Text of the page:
That is, until I became an optical designer by profession…

Document Survey

The full name of the designer is listed on the Nikon's official website on the page of development secrets.

If we could only find the author's name, we could finish our search in one stroke. Assuming that the design value is Example 1, which seems to have good performance from JP 54-104334, let us reproduce the design data as follows.


The following design values have been selected and reproduced from the appropriate patent literature and do not correspond to the actual product. Naturally, the data is not guaranteed, and I am not responsible for any accidents or damages that may occur by using this data.

Analysis of Design Values

Optical Path Diagram

The above figure shows the optical path diagram of the NIKKOR 50 F1.8D.

This is a typical configuration of a modified double-Gaussian, with six elements in five groups and a basic six-element configuration with a separate junction on the subject side.

In the early days of perfectly symmetrical Gaussian lenses, it was difficult to suppress coma aberration while maintaining enough space (back focus) to accommodate the mirror of an SLR camera.

The new configuration of the lens on the subject side of the aperture (front-joint separation type) improved coma aberration and enabled the back focus to be secured to accommodate SLR cameras.

The reason for this is that the back focus was secured by slightly extending the focal length.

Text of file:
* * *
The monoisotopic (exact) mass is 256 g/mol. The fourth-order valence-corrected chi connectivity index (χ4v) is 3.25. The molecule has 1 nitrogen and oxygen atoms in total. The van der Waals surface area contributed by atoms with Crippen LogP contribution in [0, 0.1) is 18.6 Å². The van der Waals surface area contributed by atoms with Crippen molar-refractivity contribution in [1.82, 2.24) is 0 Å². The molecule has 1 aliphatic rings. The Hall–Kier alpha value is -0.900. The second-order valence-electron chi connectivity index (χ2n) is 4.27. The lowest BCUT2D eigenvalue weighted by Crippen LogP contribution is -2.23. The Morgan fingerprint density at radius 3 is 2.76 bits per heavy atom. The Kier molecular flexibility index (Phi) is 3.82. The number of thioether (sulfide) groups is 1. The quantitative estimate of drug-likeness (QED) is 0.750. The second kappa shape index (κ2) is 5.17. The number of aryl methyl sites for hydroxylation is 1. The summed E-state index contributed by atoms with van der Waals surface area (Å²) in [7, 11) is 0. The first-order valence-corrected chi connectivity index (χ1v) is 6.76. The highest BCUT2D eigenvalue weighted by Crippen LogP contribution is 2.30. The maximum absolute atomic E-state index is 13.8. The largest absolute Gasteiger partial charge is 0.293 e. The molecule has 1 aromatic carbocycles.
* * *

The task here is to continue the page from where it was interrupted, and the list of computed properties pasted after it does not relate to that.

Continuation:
Achieving a focal length of 50mm for SLR lenses was a long-cherished wish of all companies.

After many twists and turns, and after much research and development by various companies, the front-joint separation configuration was discovered, and the 50mm focal length lens finally settled into its place as the standard for SLR lenses.

Furthermore, this lens is characterized by the gentle curve of the concave surfaces before and after the aperture and its thin design compared to ordinary front-joint separation type Gaussian lenses.

There is one more notable feature of this lens that is not apparent without looking at the design values.

That is that only two types of glass materials are used.

Even in this era, there must have been dozens of different glass materials, and a company as large as Nikon would have been allowed to design each lens with different materials to suppress aberrations.

How ascetic! Stoic! The fewer glass materials used, of course, the easier it is to procure materials, the lower the price, and the easier it is to manufacture in large quantities.

In short, this lens, which was designed to be cheap and compact, was a lens filled with the love of the designer who wished to provide the world with a good lens.

The reason why NIKON stubbornly continues to manufacture this lens, which may have already fulfilled its true role, is transparent.

Longitudinal Aberration

Spherical Aberration, Field Curvature, Distortion

Spherical Aberration , Axial Chromatic Aberration

The Gaussian type with a simple configuration has a full-correction shape with spherical aberration falling to the minus side to suppress focus fluctuations at wide aperture and small aperture.